Finally, here are some of my favorite fitness mantra/motivational quotes.  Try saying them to yourself when you're working at those higher intensities to help pull yourself through.  Happy Monday!

I Refuse to Lose.

Strive for progress, not perfection.

You are never too old to set another goal or dream a new dream.

Be better than you were yesterday.

Success is the sum of small efforts, repeated day in and day out.

It never gets easier, just better.

It's hard to beat a person that never gives up. (Babe Ruth)

Strong.  Focused.  Determined.

Tuesday, April 8, 2014

Power of Pull-Ups + A Strength Workout

"Transformation is not a future event, it is a present day activity."
-Jillian Michaels

In 2012 New York Times released an article called Why Women Can't Do Pull-Ups.  The article detailed a study of 17 women who could not do pull-ups.  They were put on a strength training program designed to increase strength especially in the muscles involved in the pull-up as well an aerobic training program to decrease body fat.  At the end of the training program, despite considerable increases in strength and decreases in body fat, only 4 of the 17 women could do pull-ups.   The researchers credited the ability of men to put on more muscle and lose more fat in order to explain the discrepancy in ability, and concluded that women should not be expected to do pull-ups.

Many women were outraged at the article and quickly began posting images of themselves doing pull-ups.  Ever since then it has been one of my goals to be able to do a complete set of 12-15 pull-ups.  Apart from looking like a badass in the gym, the pull-up is a fundamental exercise and has several benefits including:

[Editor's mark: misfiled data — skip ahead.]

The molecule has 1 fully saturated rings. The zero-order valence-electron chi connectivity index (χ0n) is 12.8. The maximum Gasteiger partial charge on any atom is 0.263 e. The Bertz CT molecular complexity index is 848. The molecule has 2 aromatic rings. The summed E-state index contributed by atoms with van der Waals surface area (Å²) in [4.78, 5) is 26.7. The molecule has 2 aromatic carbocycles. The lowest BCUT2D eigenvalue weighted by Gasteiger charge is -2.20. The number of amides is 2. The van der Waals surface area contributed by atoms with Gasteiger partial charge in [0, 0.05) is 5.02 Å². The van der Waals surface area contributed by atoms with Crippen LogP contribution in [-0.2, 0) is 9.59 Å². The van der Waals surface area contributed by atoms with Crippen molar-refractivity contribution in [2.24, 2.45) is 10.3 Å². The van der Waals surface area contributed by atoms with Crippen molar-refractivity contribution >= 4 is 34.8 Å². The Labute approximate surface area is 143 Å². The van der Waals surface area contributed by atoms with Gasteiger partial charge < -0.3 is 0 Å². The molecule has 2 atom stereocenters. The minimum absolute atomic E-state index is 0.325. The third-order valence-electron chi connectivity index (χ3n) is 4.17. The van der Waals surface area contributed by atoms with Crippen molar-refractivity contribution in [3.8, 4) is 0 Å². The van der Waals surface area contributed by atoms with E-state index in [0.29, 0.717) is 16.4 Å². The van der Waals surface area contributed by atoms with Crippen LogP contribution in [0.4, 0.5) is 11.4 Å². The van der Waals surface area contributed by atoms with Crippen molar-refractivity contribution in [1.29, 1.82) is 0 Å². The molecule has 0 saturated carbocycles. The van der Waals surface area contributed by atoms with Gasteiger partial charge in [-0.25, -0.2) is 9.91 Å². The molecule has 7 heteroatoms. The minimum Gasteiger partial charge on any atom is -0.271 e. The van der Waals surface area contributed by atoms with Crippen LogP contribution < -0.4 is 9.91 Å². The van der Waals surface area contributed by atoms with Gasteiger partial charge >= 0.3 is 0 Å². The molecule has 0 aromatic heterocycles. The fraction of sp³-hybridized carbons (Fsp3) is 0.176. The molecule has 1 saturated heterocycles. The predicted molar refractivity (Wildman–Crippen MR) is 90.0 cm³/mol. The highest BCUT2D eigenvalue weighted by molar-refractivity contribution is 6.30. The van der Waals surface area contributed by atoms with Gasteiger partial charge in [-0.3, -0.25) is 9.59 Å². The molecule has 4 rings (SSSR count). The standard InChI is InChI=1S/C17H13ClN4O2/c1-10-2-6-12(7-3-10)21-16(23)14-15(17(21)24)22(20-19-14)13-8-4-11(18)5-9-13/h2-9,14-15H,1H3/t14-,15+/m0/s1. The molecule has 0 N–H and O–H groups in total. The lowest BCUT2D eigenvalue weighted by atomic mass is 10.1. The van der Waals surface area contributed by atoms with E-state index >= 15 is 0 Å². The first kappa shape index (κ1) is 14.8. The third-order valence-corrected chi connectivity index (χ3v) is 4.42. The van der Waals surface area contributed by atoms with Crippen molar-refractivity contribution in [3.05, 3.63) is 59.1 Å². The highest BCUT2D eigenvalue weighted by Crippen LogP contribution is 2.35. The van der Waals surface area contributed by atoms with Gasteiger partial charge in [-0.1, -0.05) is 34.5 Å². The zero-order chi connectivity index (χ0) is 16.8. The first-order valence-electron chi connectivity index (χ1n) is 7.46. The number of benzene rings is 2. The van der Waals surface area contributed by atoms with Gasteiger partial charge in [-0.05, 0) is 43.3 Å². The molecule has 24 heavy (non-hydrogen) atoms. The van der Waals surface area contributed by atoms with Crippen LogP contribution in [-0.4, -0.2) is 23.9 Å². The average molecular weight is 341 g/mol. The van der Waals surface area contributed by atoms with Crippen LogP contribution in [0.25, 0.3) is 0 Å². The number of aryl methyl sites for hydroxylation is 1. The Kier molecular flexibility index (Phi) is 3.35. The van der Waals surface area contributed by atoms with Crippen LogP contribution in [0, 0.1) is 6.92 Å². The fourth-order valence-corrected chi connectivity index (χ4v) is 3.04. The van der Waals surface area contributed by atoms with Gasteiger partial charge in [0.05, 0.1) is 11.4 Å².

• Looking like a total badass in the gym
  • Convenience (no equipment minus a bar)
  • Targets several muscle groups at once- leading to an increased release of growth hormone and increased muscle gains
  • Easy to increase intensity
  • Several variations
  • Increase your heart rate- i.e. increased fat loss
  • Looking like a total badass in the gym
Muscles Worked During the Pull-Up
Major Muscles Worked: Back
  • Latissimus dorsi
  • Teres major
  • Rhomboid major
  • Rhomboid minor
Minor Muscles Worked: Forearms and Biceps
  • Brachioradialis 
  • Biceps bracii
  • Brachialis
Progressions to Pull-Ups

Since pull-ups are a difficult exercise it is important to incorporate exercises that strengthen the muscles mentioned above before attempting your pull-up goal.  Below are series of exercises you can use to progress to pull-ups as well as a sample total body workout incorporating pull-up progressions.
  • Assisted Pull-Ups: These can be done either with a partner to support your ankles or using an assisted pull-up machine at the gym.  The assisted pull-up machine uses weight to support your body as you pull yourself up.  Therefore, the more weight you have selected, the more  help you are getting thus the easier it is.  
  • Dead hang: For this all you do is grab the bar with your arms extended and hang.  This will help build grip strength and core body tension.
  • Flexed arm hang: Similar to the dead hang, but this time you are holding yourself at the top with your chin over the bar.  Once you can hold this position for 10+ seconds you are ready to move on to negative pull-ups.